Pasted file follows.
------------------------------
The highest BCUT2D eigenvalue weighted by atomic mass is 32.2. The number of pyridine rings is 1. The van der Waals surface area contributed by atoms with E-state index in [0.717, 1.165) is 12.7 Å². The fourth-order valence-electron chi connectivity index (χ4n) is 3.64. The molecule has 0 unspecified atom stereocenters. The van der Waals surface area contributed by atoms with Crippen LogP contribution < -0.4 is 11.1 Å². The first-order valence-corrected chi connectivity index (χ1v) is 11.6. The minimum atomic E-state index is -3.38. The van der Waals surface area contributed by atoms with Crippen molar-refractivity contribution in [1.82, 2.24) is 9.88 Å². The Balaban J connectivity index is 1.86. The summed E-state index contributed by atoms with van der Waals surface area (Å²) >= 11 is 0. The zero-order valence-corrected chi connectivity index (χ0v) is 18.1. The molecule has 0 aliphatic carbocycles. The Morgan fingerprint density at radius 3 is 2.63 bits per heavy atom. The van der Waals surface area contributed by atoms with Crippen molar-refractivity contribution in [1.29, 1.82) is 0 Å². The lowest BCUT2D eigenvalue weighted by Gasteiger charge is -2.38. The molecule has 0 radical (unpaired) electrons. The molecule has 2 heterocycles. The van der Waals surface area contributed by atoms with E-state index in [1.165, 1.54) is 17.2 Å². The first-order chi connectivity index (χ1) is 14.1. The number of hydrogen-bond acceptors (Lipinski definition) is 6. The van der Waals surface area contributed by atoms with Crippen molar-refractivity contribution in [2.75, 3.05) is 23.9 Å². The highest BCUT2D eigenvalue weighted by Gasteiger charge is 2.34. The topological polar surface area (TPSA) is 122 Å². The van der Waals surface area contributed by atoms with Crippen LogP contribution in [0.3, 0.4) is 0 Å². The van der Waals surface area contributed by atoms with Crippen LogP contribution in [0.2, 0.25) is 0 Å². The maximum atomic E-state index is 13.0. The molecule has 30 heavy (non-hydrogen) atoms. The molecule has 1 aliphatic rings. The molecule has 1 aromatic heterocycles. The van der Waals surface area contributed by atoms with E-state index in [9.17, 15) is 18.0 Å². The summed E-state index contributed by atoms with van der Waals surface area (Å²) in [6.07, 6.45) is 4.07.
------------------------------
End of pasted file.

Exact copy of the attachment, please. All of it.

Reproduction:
The highest BCUT2D eigenvalue weighted by atomic mass is 32.2. The number of pyridine rings is 1. The van der Waals surface area contributed by atoms with E-state index in [0.717, 1.165) is 12.7 Å². The fourth-order valence-electron chi connectivity index (χ4n) is 3.64. The molecule has 0 unspecified atom stereocenters. The van der Waals surface area contributed by atoms with Crippen LogP contribution < -0.4 is 11.1 Å². The first-order valence-corrected chi connectivity index (χ1v) is 11.6. The minimum atomic E-state index is -3.38. The van der Waals surface area contributed by atoms with Crippen molar-refractivity contribution in [1.82, 2.24) is 9.88 Å². The Balaban J connectivity index is 1.86. The summed E-state index contributed by atoms with van der Waals surface area (Å²) >= 11 is 0. The zero-order valence-corrected chi connectivity index (χ0v) is 18.1. The molecule has 0 aliphatic carbocycles. The Morgan fingerprint density at radius 3 is 2.63 bits per heavy atom. The van der Waals surface area contributed by atoms with Crippen molar-refractivity contribution in [1.29, 1.82) is 0 Å². The lowest BCUT2D eigenvalue weighted by Gasteiger charge is -2.38. The molecule has 0 radical (unpaired) electrons. The molecule has 2 heterocycles. The van der Waals surface area contributed by atoms with E-state index in [1.165, 1.54) is 17.2 Å². The first-order chi connectivity index (χ1) is 14.1. The number of hydrogen-bond acceptors (Lipinski definition) is 6. The van der Waals surface area contributed by atoms with Crippen molar-refractivity contribution in [2.75, 3.05) is 23.9 Å². The highest BCUT2D eigenvalue weighted by Gasteiger charge is 2.34. The topological polar surface area (TPSA) is 122 Å². The van der Waals surface area contributed by atoms with Crippen LogP contribution in [0.3, 0.4) is 0 Å². The van der Waals surface area contributed by atoms with Crippen LogP contribution in [0.2, 0.25) is 0 Å². The maximum atomic E-state index is 13.0. The molecule has 30 heavy (non-hydrogen) atoms. The molecule has 1 aliphatic rings. The molecule has 1 aromatic heterocycles. The van der Waals surface area contributed by atoms with E-state index in [9.17, 15) is 18.0 Å². The summed E-state index contributed by atoms with van der Waals surface area (Å²) in [6.07, 6.45) is 4.07.